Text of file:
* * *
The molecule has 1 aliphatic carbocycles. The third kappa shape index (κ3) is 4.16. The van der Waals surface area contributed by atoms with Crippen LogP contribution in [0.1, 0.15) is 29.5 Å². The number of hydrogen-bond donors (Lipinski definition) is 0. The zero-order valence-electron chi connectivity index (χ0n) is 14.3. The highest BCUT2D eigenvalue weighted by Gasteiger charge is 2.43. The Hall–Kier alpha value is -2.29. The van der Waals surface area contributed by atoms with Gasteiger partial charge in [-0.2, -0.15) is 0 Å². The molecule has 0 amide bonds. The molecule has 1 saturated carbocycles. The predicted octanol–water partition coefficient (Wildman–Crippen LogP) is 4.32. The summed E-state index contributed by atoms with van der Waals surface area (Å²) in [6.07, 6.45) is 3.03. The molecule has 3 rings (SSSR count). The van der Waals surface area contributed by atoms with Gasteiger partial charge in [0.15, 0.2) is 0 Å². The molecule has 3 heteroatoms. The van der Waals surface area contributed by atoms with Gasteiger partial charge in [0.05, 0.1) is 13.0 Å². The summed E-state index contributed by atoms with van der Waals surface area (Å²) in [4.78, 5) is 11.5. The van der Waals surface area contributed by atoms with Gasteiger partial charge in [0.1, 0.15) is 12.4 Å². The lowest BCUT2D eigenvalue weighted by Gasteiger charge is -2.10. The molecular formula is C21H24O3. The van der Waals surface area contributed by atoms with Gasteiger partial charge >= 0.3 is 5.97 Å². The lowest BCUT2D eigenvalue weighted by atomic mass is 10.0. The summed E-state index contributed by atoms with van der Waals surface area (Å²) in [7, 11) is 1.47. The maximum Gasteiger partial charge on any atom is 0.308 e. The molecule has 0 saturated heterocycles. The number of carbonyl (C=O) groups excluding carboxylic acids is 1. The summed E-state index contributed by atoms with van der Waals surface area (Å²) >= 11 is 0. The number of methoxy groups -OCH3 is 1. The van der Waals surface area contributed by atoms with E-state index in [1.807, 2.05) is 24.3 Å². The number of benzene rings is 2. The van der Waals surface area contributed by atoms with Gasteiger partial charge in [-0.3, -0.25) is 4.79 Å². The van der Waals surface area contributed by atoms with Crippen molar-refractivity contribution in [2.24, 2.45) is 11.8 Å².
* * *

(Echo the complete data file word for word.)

The molecule has 1 aliphatic carbocycles. The third kappa shape index (κ3) is 4.16. The van der Waals surface area contributed by atoms with Crippen LogP contribution in [0.1, 0.15) is 29.5 Å². The number of hydrogen-bond donors (Lipinski definition) is 0. The zero-order valence-electron chi connectivity index (χ0n) is 14.3. The highest BCUT2D eigenvalue weighted by Gasteiger charge is 2.43. The Hall–Kier alpha value is -2.29. The van der Waals surface area contributed by atoms with Gasteiger partial charge in [-0.2, -0.15) is 0 Å². The molecule has 0 amide bonds. The molecule has 1 saturated carbocycles. The predicted octanol–water partition coefficient (Wildman–Crippen LogP) is 4.32. The summed E-state index contributed by atoms with van der Waals surface area (Å²) in [6.07, 6.45) is 3.03. The molecule has 3 rings (SSSR count). The van der Waals surface area contributed by atoms with Gasteiger partial charge in [0.15, 0.2) is 0 Å². The molecule has 3 heteroatoms. The van der Waals surface area contributed by atoms with Gasteiger partial charge in [0.05, 0.1) is 13.0 Å². The summed E-state index contributed by atoms with van der Waals surface area (Å²) in [4.78, 5) is 11.5. The van der Waals surface area contributed by atoms with Gasteiger partial charge in [0.1, 0.15) is 12.4 Å². The lowest BCUT2D eigenvalue weighted by Gasteiger charge is -2.10. The molecular formula is C21H24O3. The van der Waals surface area contributed by atoms with Gasteiger partial charge >= 0.3 is 5.97 Å². The lowest BCUT2D eigenvalue weighted by atomic mass is 10.0. The summed E-state index contributed by atoms with van der Waals surface area (Å²) in [7, 11) is 1.47. The maximum Gasteiger partial charge on any atom is 0.308 e. The molecule has 0 saturated heterocycles. The number of carbonyl (C=O) groups excluding carboxylic acids is 1. The summed E-state index contributed by atoms with van der Waals surface area (Å²) >= 11 is 0. The number of methoxy groups -OCH3 is 1. The van der Waals surface area contributed by atoms with E-state index in [1.807, 2.05) is 24.3 Å². The number of benzene rings is 2. The van der Waals surface area contributed by atoms with Gasteiger partial charge in [-0.3, -0.25) is 4.79 Å². The van der Waals surface area contributed by atoms with Crippen molar-refractivity contribution in [2.24, 2.45) is 11.8 Å².